Sine Qua Non of a Good Photo

Almost everything is negotiable when it comes to my thinking a photo is a good one. 

The one exception is that when viewing the photo as a contact print at a normal reading distance, or when viewing it as, say, an 8×10 print from 12 feet away, or any equivalent combination of size and distance I must either (a) be able to see what it is a picture of or (b) be interested enough to make me want to take a closer look.

Meeting one or the other of these criteria does not necessarily mean I will think the photo is a good one. Meeting neither of them does mean I probably won’t bother looking at it more closely.

Of course beauty is in the eye of the beholder. What attracts my attention in a glance across the room will be of no interest to some others. The Foggy Morning picture I posted a while ago would not interest me at all in a contact print or distant print on the wall were it not for the two uprights with no obvious foliage. I find most landscapes with nothing large in the foreground boring, unless something man-made breaks up the natural forms.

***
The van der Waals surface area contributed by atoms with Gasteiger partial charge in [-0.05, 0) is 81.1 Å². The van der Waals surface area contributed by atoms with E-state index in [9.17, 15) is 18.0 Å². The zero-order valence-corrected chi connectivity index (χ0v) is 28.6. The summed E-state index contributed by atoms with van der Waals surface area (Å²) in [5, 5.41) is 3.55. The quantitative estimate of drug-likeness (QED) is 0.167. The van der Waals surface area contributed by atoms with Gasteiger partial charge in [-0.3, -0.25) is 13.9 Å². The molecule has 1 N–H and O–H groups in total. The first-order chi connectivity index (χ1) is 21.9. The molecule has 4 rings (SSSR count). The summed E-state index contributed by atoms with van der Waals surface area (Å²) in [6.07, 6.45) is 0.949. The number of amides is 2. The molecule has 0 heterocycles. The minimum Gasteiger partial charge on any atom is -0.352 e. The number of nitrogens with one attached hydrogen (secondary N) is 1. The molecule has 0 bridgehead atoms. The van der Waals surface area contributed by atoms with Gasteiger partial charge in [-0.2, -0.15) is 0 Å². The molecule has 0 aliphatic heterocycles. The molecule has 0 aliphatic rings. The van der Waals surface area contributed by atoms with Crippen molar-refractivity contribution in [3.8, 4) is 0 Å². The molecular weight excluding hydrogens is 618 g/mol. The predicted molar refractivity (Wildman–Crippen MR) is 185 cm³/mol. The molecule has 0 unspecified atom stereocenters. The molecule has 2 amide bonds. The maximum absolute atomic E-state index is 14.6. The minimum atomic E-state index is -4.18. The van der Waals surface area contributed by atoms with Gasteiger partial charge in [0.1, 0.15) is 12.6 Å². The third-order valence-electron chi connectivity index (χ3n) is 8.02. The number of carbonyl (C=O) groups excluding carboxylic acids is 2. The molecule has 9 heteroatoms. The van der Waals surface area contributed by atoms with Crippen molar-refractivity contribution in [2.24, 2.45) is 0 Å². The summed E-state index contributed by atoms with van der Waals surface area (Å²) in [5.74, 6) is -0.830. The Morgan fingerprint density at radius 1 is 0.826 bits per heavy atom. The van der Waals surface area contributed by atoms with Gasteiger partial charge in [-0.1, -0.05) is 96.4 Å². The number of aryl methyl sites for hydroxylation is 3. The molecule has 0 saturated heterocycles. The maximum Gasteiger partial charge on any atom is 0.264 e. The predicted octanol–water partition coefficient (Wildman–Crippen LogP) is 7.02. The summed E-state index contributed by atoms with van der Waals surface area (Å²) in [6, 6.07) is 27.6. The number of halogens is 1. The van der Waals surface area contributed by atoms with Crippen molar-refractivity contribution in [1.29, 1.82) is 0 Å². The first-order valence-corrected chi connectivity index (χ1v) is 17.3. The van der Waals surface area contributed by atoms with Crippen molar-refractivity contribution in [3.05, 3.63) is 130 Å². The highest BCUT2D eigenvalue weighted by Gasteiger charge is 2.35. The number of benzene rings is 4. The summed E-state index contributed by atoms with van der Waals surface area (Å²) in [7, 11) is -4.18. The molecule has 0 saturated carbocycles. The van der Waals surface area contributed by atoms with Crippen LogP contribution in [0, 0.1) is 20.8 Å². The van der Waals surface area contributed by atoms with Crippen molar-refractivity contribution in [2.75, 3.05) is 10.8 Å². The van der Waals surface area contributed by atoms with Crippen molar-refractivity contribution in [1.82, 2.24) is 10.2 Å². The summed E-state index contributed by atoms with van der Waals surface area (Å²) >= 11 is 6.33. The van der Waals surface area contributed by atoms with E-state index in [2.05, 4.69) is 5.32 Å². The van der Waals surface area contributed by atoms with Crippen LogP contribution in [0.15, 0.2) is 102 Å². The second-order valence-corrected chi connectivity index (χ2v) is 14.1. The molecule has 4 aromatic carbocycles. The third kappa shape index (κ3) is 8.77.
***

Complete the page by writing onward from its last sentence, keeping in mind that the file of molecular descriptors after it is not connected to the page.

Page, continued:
Are there things about a photo that would make you lose interest in it at a first glance?


2 thoughts on “Sine Qua Non of a Good Photo”

  1. Hmm, difficult one. I guess for me a photo has to show at least some strong lines or contrast or even bold color when color is required. And let’s not forget the rules of composition . One of these or any combination makes me want to look closer.


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